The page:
They don’t embalm bodies here, so unscrewed the lid of the coffin to reveal sweet Pearl laying there peacefully, covered in condensation from being removed from the cold refrigerator and being brought out in to the deep heat of a Swazi summer day. The lid was screwed back on, songs were sung, scripture read, and then the coffin was carried to the grave site that had been dug by hand minutes before the service began.
As in Swazi tradition, a grass mat is placed down in the hole, two people jump down in to the hole and the coffin is passed down. It is covered with a blanket and then men take turns shoveling dirt on to the coffin. Every couple of feet of dirt, one of the men jump in to the hole in bare feet to stomp down the dirt so that it is well packed. As the grave gets filled with dirt, the women collect rocks from the bush to surround the top of the grave and hold the piled-up dirt.
|Shoveling dirt to cover the coffin.|
|Stomping the dirt to pack it down.|
|Our Aunties gathering rocks|
When this was finished, we placed the flowers on the top of the grave, and a rock cross made on Project Canaan at the head of the grave. Kind words were spoken, a prayer said, and it was finished.
Morris’ fever continues, his seizures are increasing in frequency and we continue to pray for health and healing, in this life.
I am not writing this blog today (rather than Saturday) for sympathy, but writing is how I process things. I just don’t know what else to do today. I don’t want to go and design beaded décor at Khutsala. I don’t want to go have fun with the big kids. I don’t want to drive to town again. I am tired of crying. So, I thought I would write, and make sure Pearl is not forgotten, and that Morris is being prayed for.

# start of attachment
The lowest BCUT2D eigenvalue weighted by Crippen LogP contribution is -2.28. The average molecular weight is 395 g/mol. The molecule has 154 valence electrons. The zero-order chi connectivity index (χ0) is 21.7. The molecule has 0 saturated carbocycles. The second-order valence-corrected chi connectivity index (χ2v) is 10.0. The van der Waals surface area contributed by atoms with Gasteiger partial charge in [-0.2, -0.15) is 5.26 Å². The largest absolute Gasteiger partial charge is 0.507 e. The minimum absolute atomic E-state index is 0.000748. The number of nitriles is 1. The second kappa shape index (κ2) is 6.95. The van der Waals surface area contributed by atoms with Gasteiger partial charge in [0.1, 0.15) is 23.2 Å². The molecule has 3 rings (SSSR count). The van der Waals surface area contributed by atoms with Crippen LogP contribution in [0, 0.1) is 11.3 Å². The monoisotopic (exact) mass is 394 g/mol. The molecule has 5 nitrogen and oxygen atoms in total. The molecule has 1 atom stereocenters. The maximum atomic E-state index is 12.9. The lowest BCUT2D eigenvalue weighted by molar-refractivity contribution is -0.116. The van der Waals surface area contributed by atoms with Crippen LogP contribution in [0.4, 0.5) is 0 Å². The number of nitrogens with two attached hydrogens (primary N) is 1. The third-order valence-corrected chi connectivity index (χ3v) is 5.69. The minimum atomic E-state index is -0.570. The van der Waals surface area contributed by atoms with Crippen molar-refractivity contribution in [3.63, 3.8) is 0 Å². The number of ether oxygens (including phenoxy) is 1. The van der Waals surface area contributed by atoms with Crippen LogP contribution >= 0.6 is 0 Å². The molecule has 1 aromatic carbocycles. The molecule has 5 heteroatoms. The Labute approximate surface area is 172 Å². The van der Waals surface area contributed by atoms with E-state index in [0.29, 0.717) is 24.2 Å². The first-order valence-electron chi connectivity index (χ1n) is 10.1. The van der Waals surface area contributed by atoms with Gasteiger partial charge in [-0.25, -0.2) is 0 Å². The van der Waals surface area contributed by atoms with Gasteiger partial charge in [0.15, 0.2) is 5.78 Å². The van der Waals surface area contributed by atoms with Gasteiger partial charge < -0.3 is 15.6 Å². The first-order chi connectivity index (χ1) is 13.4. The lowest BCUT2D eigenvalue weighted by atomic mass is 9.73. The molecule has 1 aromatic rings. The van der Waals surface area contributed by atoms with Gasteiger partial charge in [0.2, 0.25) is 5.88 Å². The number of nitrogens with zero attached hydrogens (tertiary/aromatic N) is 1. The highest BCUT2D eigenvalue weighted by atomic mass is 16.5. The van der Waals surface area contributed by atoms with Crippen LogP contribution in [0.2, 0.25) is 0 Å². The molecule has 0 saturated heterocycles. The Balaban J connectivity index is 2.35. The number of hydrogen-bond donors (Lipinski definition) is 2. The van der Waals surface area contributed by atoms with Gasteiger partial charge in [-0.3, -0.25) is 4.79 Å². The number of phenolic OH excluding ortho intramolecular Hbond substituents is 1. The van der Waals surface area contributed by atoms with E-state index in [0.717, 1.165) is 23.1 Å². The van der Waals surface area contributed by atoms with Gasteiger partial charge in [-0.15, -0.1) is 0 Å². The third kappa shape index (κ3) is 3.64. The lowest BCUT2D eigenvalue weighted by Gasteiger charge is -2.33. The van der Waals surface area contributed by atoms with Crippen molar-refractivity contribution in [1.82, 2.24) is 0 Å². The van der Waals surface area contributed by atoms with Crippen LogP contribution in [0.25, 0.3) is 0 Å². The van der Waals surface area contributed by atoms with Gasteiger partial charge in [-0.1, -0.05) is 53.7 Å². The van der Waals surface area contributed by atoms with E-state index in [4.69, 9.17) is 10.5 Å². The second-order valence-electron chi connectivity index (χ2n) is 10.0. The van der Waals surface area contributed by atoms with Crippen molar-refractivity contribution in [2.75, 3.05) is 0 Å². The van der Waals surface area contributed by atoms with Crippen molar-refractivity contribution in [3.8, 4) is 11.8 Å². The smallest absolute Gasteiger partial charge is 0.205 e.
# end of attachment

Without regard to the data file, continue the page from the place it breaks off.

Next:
I do appreciate your prayers and words of encouragement, and I also think it’s important to try to explain just some of what happens here on a daily basis. There is so much that I can’t share publicly out of respect for my Swazi sisters and brothers, and because you simply wouldn’t believe most of it. Life is real, and it’s hard. Death is real, and it’s ugly. And we deal with both daily.
Matthew 11:28-30 says, "Come to me, all you who are weary and burdened, and I will give you rest. Take my yoke upon you and learn from me, for I am gentle and humble in heart, and you will find rest for your souls. For my yoke is easy and my burden is light."
Thank you all for your love and support and your prayers for all of His children who are suffering around the world. We are not discouraged, just sad. We are not giving up or running away, we are just taking a time to mourn, and we know that there will be joy in the morning.
Live from my yellow chair in eSwatini … it is Thursday afternoon.
Saturday, January 5, 2019
|(Yes, this will be the 2019 travel shirt design)|
Yes, I completely forgot that today was Saturday until 30-minutes ago! So sorry for the late post. Happy New Year!